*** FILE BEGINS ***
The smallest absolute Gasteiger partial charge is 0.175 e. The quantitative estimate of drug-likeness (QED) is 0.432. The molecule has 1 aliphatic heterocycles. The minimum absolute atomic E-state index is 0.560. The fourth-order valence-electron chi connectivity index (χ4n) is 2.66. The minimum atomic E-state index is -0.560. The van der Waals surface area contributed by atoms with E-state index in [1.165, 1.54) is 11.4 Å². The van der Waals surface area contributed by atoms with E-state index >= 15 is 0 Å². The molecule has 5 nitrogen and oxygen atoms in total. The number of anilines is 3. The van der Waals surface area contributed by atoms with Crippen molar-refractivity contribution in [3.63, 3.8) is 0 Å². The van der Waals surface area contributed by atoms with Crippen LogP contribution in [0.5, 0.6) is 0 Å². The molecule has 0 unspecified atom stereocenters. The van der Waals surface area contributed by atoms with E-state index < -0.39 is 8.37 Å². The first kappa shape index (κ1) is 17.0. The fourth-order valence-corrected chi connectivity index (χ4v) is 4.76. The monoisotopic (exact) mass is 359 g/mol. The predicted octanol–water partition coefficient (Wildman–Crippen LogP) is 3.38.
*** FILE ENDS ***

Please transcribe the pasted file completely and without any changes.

The smallest absolute Gasteiger partial charge is 0.175 e. The quantitative estimate of drug-likeness (QED) is 0.432. The molecule has 1 aliphatic heterocycles. The minimum absolute atomic E-state index is 0.560. The fourth-order valence-electron chi connectivity index (χ4n) is 2.66. The minimum atomic E-state index is -0.560. The van der Waals surface area contributed by atoms with E-state index in [1.165, 1.54) is 11.4 Å². The van der Waals surface area contributed by atoms with E-state index >= 15 is 0 Å². The molecule has 5 nitrogen and oxygen atoms in total. The number of anilines is 3. The van der Waals surface area contributed by atoms with Crippen molar-refractivity contribution in [3.63, 3.8) is 0 Å². The van der Waals surface area contributed by atoms with Crippen LogP contribution in [0.5, 0.6) is 0 Å². The molecule has 0 unspecified atom stereocenters. The van der Waals surface area contributed by atoms with E-state index < -0.39 is 8.37 Å². The first kappa shape index (κ1) is 17.0. The fourth-order valence-corrected chi connectivity index (χ4v) is 4.76. The monoisotopic (exact) mass is 359 g/mol. The predicted octanol–water partition coefficient (Wildman–Crippen LogP) is 3.38.